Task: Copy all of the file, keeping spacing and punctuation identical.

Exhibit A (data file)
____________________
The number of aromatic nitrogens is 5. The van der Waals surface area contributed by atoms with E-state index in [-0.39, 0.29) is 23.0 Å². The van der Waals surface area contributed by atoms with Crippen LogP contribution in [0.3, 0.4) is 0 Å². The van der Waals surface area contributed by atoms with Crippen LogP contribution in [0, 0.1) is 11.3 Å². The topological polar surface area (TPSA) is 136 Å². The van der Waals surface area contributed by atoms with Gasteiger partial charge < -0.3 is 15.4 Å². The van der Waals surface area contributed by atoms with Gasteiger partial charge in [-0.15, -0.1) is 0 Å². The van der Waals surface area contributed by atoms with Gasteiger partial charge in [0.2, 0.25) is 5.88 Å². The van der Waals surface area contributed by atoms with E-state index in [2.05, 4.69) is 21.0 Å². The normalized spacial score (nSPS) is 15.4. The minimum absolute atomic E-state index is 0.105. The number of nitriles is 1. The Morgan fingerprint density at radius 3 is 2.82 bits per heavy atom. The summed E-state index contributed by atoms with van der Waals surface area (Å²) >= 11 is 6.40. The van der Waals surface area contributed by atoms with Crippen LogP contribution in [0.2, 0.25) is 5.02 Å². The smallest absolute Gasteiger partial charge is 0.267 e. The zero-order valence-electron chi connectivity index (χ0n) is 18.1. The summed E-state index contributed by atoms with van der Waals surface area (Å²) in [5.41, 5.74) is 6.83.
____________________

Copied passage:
The number of aromatic nitrogens is 5. The van der Waals surface area contributed by atoms with E-state index in [-0.39, 0.29) is 23.0 Å². The van der Waals surface area contributed by atoms with Crippen LogP contribution in [0.3, 0.4) is 0 Å². The van der Waals surface area contributed by atoms with Crippen LogP contribution in [0, 0.1) is 11.3 Å². The topological polar surface area (TPSA) is 136 Å². The van der Waals surface area contributed by atoms with Gasteiger partial charge < -0.3 is 15.4 Å². The van der Waals surface area contributed by atoms with Gasteiger partial charge in [-0.15, -0.1) is 0 Å². The van der Waals surface area contributed by atoms with Gasteiger partial charge in [0.2, 0.25) is 5.88 Å². The van der Waals surface area contributed by atoms with E-state index in [2.05, 4.69) is 21.0 Å². The normalized spacial score (nSPS) is 15.4. The minimum absolute atomic E-state index is 0.105. The number of nitriles is 1. The Morgan fingerprint density at radius 3 is 2.82 bits per heavy atom. The summed E-state index contributed by atoms with van der Waals surface area (Å²) >= 11 is 6.40. The van der Waals surface area contributed by atoms with Crippen LogP contribution in [0.2, 0.25) is 5.02 Å². The smallest absolute Gasteiger partial charge is 0.267 e. The zero-order valence-electron chi connectivity index (χ0n) is 18.1. The summed E-state index contributed by atoms with van der Waals surface area (Å²) in [5.41, 5.74) is 6.83.